Intern robotics team earns berth to international contest
Third time’s the charm: this summer, a team of Smithsonian interns learned the truth of that saying by earning a spot in an international marine robotics competition.
by Michelle Z. Donahue
High schoolers Emma Bennett, Kendall Lee, Barry Smith and Nick Stange first came together three years ago, in 2015, to form the Smithsonian Marine Station’s first student-intern underwater robotics team. Mentored by SMS research assistant Woody Lee, the team worked each year to design, built, test and enter a remotely operated vehicle (ROV) in a regional marine robotics contest.
In May 2018, the team won the Florida regional Marine Advanced Technology Education (MATE) competition, beating out over 27 other high school teams. That netted them a shot at the at the International MATE ROV Ranger Competition held in the Tacoma-area city of Federal Way, Washington in late June.
Accompanied by Lee and their respective families, Smithsonian STEM ROV team participated alongside 65 high school and college teams from 19 countries, including 31 other American regional teams. During the competition, teams are tasked with putting their robots through several underwater skills challenges that simulate real-world situations a working ROV might be expected to handle.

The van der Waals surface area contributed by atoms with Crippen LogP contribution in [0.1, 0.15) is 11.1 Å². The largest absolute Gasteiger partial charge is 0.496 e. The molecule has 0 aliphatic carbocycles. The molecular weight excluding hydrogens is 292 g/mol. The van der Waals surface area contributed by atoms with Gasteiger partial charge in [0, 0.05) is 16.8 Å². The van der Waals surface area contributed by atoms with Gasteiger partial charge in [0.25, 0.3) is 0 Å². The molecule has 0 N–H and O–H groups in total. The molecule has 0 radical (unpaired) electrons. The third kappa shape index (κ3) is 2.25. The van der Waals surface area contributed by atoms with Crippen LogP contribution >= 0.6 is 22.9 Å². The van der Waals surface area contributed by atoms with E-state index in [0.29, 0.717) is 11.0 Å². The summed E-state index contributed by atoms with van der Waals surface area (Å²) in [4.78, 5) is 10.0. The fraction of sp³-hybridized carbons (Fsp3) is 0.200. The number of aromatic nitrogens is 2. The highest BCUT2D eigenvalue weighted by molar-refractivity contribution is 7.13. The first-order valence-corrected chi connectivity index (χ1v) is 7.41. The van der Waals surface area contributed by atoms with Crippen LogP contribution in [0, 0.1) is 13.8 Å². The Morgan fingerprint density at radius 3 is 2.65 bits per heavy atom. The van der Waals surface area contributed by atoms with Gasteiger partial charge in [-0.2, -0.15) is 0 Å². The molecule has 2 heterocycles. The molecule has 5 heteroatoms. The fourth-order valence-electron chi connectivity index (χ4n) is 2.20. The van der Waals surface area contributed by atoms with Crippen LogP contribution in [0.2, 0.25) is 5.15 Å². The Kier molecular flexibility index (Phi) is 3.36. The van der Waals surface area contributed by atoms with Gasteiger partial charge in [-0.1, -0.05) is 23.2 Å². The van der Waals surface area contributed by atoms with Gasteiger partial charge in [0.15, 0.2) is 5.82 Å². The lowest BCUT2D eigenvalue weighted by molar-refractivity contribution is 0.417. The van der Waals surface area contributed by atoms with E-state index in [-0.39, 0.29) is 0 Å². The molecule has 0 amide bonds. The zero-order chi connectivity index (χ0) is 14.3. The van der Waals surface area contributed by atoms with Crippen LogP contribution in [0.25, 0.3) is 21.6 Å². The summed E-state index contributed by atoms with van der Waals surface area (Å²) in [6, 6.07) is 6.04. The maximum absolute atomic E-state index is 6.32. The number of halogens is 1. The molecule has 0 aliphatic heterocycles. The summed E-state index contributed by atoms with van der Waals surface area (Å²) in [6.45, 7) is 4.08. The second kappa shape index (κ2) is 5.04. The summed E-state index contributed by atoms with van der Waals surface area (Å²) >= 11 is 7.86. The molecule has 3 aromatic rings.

This year’s challenges included recovering a simulated engine from a crashed World War 2 bomber after calculating its likely position in the water given a set of trajectory points; installing a mock tidal power-generating turbine, such as those currently being deployed in the Puget Sound; and taking and placing seagrass sample plugs.
Lee noted that though the event is called a competition, the teams aren’t pitting their robots against one another, battle-bots style, but maximizing their individual team scores. “Teams just flat out helped each other,” he said.
And it’s also not just an engineering challenge: teams are expected to give an oral presentation of their design approach, as well as present a business plan for the manufacture, market and sales of their ROV product.
“That’s the neat thing about this competition: it’s not just the geeky side of building the robot and driving it around,” said Lee. “The students had to form a company with officers and a budget, and also give an engineering talk about how the sub works and how they designed for all the different skills. So it’s really all-encompassing.”
Lee guided the intern team through the technical build-out and any issues the students had with fabrication, but they did all the hands-on work of building the robot, its power supply, figuring out buoyancy, control and guidance. Bennett’s mother, also named Emma, coached the team through the skills they’d need to present effective oral and written sessions.
And though the team needed hands-on help in past years due to their youth and inexperience, Lee said that was definitely not the case this year.
“It’s been amazing to see just how much these students have matured and are now thinking much more critically,” Lee said. “After three years together, they’re thinking a lot more about anticipating problems and ready to do a workaround. It was all them.”